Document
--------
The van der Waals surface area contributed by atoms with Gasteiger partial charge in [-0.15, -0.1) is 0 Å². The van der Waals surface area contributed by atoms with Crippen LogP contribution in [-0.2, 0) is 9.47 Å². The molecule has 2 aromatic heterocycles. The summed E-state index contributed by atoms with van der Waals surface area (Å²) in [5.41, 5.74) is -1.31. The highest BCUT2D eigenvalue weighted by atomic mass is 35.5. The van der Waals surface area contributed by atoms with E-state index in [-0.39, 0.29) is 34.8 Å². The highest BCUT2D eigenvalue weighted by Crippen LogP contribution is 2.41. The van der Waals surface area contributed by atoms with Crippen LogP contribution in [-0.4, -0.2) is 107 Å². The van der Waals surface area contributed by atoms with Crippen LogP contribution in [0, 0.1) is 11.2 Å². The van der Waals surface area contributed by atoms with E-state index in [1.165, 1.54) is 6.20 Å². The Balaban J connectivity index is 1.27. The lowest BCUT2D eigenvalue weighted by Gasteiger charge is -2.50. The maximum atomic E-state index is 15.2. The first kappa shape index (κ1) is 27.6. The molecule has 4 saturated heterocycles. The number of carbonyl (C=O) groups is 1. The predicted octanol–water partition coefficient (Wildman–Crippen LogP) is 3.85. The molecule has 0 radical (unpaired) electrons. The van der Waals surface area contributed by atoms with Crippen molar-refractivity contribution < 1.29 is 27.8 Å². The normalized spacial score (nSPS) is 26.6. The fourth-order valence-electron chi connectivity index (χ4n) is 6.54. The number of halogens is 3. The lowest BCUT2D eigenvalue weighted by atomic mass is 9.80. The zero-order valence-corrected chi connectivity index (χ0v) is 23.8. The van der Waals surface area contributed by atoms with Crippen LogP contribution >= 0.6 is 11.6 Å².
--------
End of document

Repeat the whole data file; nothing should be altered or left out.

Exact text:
The van der Waals surface area contributed by atoms with Gasteiger partial charge in [-0.15, -0.1) is 0 Å². The van der Waals surface area contributed by atoms with Crippen LogP contribution in [-0.2, 0) is 9.47 Å². The molecule has 2 aromatic heterocycles. The summed E-state index contributed by atoms with van der Waals surface area (Å²) in [5.41, 5.74) is -1.31. The highest BCUT2D eigenvalue weighted by atomic mass is 35.5. The van der Waals surface area contributed by atoms with E-state index in [-0.39, 0.29) is 34.8 Å². The highest BCUT2D eigenvalue weighted by Crippen LogP contribution is 2.41. The van der Waals surface area contributed by atoms with Crippen LogP contribution in [-0.4, -0.2) is 107 Å². The van der Waals surface area contributed by atoms with Crippen LogP contribution in [0, 0.1) is 11.2 Å². The van der Waals surface area contributed by atoms with E-state index in [1.165, 1.54) is 6.20 Å². The Balaban J connectivity index is 1.27. The lowest BCUT2D eigenvalue weighted by Gasteiger charge is -2.50. The maximum atomic E-state index is 15.2. The first kappa shape index (κ1) is 27.6. The molecule has 4 saturated heterocycles. The number of carbonyl (C=O) groups is 1. The predicted octanol–water partition coefficient (Wildman–Crippen LogP) is 3.85. The molecule has 0 radical (unpaired) electrons. The van der Waals surface area contributed by atoms with Crippen molar-refractivity contribution < 1.29 is 27.8 Å². The normalized spacial score (nSPS) is 26.6. The fourth-order valence-electron chi connectivity index (χ4n) is 6.54. The number of halogens is 3. The lowest BCUT2D eigenvalue weighted by atomic mass is 9.80. The zero-order valence-corrected chi connectivity index (χ0v) is 23.8. The van der Waals surface area contributed by atoms with Crippen LogP contribution >= 0.6 is 11.6 Å².